Hiring Military Spouses is Good for Business

  By: Jaime Chapman, Founder & CEO of Begin Within & Ana Levan, Director of Marketing at Premier Talent Partners  Consider Hiring a U.S. Military Spouse Hiring U.S. military spouses is good for business. Military spouses are scrappy, diverse, and highly...

The resume isn’t the military spouse, meet Peggy de Villiers.

Totally ignore the resume of a military spouse. Military spouses come in all forms. You may see a hot off the press 18 year old newlywed who has never had a "real job", all the way through industry leading professionals who've been in the workforce for several...

Military Spouses are Agile, Meet Emerald Trejo

Being a "dependent" is the worst. Military spouses get a bad rap for being "dependas" and mooching off their service member. I am a fiercely independent woman and being called a "dependent" makes me vomit in my mouth every time I hear the word. This week, I discovered...

Military Spouses are Determined and Passionate, Meet Deidre McVay-Schulmeister

A little bit of grit, and a whole lotta love. Military spouses are just that... spouses. Military spouses all have something in common, they married a service member. Many people say, "You knew what you were getting into when you married a soldier." HECK NO! Not true....

Milspouses Adjust Quickly, Meet Shirley Walker-King

Over 90% of military spouses are women. According to the White House's Military Spouse Demographics and Employment Information publication, "92% of Active Duty spouses are female". This publication also states that: "Female military spouses earn, on average, 25% less...


Perfecting Your Elevator Pitch

by | May 12, 2019 | Interview | 0 comments

One of the most essential components in your professional tool belt is crafting and perfecting your elevator pitch, which is a quick summary of yourself that you can utilize during interviews or when you meet people to describe yourself as a professional.

A typical elevator pitch is approximately 30 seconds long, named for the amount of time it would take to ride from the bottom floor to the top floor of a building, and should answer three questions:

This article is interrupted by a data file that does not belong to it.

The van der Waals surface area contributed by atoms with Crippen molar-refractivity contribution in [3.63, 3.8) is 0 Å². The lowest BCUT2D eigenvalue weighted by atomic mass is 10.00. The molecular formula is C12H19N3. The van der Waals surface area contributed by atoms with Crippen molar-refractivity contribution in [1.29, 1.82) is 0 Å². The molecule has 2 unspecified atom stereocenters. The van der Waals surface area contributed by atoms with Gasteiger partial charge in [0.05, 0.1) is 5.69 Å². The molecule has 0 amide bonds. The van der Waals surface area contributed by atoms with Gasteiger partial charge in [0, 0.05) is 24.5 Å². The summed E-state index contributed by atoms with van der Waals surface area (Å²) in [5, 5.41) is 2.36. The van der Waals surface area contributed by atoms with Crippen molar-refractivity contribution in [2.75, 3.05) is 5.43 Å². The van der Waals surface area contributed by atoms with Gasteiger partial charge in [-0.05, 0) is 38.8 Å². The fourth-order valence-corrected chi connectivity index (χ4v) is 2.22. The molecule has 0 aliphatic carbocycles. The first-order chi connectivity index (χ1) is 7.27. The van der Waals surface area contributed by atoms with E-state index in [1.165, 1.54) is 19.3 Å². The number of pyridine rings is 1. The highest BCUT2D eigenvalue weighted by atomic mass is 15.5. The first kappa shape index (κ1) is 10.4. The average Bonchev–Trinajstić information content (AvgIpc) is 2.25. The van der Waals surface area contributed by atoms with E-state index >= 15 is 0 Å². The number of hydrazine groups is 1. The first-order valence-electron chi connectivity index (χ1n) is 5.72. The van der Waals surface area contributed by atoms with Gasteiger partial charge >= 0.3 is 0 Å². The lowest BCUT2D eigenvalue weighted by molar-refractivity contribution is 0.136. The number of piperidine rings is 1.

1. Who are you?
  2. What do you do?
  3. And where do you want to go?

Elevator pitches can be used for when an interviewer says, “So, tell me a little bit about yourself,” but it should also be ready to use at a dinner party, PTA meeting, or even the bleachers at a little league baseball team practice session. You never know where you might meet someone who could connect you with your next big opportunity.

Start by answering the question “Who are you?”

Your elevator pitch should always start with your name and a brief summary about what you do. People often will state their name and their job title, which can be helpful if you have an easily understood title; however, consider rephrasing your job title into what you are actually responsible for doing. Think about it as sharing your name and your punch line, or a statement that describes what you do in such a way that grabs your listener’s attention.

Instead of saying “My name is Ashleigh and I’m a Writing Specialist,” I might say “My name is Ashleigh and I provide helpful tips to job seekers and professionals based on my experience as a recruiter.”

The first statement is factual and includes my name and my job title, but let’s be honest – it’s a pretty boring conversation starter and it doesn’t tell the listener much about who I am. The second statement gives just enough detail to grab the listener’s attention and hopefully sparks their curiosity enough to ask follow up questions to learn more about me.

Now that we know who you are, tell me “What do you do?”